Volume 17, Issue 1, January 1988
Index of content:
Pressure and Density Series Equations of State for Steam as Derived from the Haar–Gallagher–Kell Formulation17(1988); http://dx.doi.org/10.1063/1.555819View Description Hide Description
Two equations of state for the properties of steam, which are in the form of power series in pressure and density, are developed from the HGK84 formulation. These equations are of high accuracy in the equilibrium region where extensive measurements exist. They also accurately represent the extrapolated data in the metastable region between the vapor saturation and spinodal lines. The accuracy of the representations as a function of the number of terms of the series is presented. Their greatest utility is their use for high accuracy calculations that involve small to moderate departures from ideal‐gas behavior. Conversion relationships for the second through the tenth coefficients of the pressure and density series, which apply to the corresponding virial coefficients, are presented. The pressure and density expansions are advantageous for efficient numerical calculations of water vapor properties in the equilibrium and metastable regions.
Absolute Cross Sections for Molecular Photoabsorption, Partial Photoionization, and Ionic Photofragmentation Processes17(1988); http://dx.doi.org/10.1063/1.555821View Description Hide Description
A compilation is provided of absolute total photoabsorption and partial‐channel photoionization cross sections for the valence shells of selected molecules, including diatomics (H2, N2, O2, CO, NO) and triatomics (CO2, N2O), simple hydrides (H2O, NH3, CH4), hydrogen halides (HF, HCl, HBr, HI), sulfur compounds (H2S, CS2, OCS, SO2, SF6), and chlorine compounds (Cl2, CCl4). The partial‐channel cross sections presented refer to production of the individual electronic states of molecular ions and also to production of parent and specific fragment ions, as functions of incident photon energy, typically from ∼20 to 100 eV. Total photoabsorption cross sections above the first ionization threshold are reported from conventional optical measurements obtained using line and continuum sources and from ‘‘equivalent‐photon’’ dipole (e,e) electron scattering experiments. Partial photoionization cross sections for production of electronic states of molecular ions are obtained from photoelectron spectroscopy and from dipole (e,2e) coincidence measurements.Photoionization mass spectrometry and dipole (e, e+ion) coincidence studies provide measurements of partial cross sections for ionic photofragmentation (i.e., dissociative photoionization). Photoelectron anisotropy factors, which together with electronic partial cross sections provide cross sections differential in photon energy and in ejection angle, are also reported. There is generally good agreement between cross sections measured by the physically distinct optical and dipole electron‐impact methods. The cross sections and anisotropy factors also compare favorably with selected a b i n i t i o and model potential (X‐alpha) calculations which provide a basis for interpretation of the measurements.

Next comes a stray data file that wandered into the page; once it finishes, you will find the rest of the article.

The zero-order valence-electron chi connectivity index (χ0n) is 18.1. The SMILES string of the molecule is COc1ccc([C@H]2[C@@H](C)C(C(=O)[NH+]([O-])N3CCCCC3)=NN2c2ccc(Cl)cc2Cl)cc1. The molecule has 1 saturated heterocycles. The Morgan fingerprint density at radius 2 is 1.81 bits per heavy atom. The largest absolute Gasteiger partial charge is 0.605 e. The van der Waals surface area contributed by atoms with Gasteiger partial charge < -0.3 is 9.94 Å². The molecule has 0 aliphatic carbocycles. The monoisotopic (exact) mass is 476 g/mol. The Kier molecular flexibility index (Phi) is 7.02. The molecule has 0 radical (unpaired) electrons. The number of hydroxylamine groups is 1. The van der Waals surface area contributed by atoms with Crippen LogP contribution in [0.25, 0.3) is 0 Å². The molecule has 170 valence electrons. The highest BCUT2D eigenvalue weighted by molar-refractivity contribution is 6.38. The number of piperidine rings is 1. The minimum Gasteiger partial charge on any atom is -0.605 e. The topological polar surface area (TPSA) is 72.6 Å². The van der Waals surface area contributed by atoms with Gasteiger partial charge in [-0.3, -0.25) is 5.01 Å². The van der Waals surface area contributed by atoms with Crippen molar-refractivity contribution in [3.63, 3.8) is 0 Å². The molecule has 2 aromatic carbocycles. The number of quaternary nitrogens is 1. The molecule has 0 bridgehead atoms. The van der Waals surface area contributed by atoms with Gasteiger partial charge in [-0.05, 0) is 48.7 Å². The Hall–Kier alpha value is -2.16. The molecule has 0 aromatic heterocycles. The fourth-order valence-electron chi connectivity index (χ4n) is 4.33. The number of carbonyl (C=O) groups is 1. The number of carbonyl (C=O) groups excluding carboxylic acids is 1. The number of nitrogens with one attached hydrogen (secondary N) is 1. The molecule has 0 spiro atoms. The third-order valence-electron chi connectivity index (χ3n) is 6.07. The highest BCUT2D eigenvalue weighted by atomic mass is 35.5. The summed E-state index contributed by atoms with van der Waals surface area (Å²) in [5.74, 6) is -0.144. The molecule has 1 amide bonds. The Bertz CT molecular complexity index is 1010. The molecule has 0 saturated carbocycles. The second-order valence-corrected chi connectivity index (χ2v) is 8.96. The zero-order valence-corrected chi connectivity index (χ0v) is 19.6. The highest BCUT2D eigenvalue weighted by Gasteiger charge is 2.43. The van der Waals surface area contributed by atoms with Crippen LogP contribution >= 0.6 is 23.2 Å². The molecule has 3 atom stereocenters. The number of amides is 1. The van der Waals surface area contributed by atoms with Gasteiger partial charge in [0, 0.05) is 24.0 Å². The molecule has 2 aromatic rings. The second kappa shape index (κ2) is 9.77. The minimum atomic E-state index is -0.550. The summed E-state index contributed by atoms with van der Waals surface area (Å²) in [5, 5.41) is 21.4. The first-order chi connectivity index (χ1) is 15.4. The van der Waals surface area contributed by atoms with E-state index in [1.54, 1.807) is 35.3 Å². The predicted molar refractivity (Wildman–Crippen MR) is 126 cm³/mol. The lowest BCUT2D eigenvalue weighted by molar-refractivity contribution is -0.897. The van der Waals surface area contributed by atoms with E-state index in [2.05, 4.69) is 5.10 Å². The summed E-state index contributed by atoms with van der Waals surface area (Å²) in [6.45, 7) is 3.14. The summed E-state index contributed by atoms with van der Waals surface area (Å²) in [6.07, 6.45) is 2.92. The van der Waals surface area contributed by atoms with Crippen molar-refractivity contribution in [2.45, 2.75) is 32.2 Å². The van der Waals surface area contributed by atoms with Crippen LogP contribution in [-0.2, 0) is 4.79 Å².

17(1988); http://dx.doi.org/10.1063/1.555818View Description Hide Description
The energy levels of the molybdenum atom, in all stages of ionization for which experimental data are available, have been compiled. Ionization energies, either experimental or theoretical, and experimental g‐factors are given. Leading components of calculated eigenvectors are listed.
Standard Chemical Thermodynamic Properties of Polycyclic Aromatic Hydrocarbons and Their Isomer Groups I. Benzene Series17(1988); http://dx.doi.org/10.1063/1.555823View Description Hide Description
The polycyclic aromatic hydrocarbons can be organized into an infinite number of series in each of which successive isomer groups differ by C4H2. The first series starts with benzene, and chemical thermodynamic tables are presented here for C6H6, C1 0H8, C1 4H1 0, C1 8H1 2, C2 2H1 4, and C2 6H1 6 in the ideal gas phase. Since chemical thermodynamicproperties are known for only several polycyclic aromatic hydrocarbons, the properties of individual species have been estimated using Benson group values of Stein and Fahr for temperatures from 298.15 to 3000 K. Values of C ○ P , S°, Δf H°, and Δf G° have been calculated in joules for a standard state pressure of 1 bar. The chemical thermodynamicproperties of the isomer groups have also been calculated. This provides a basis for extrapolating to higher carbon numbers where it is not feasible to consider individual molecular species.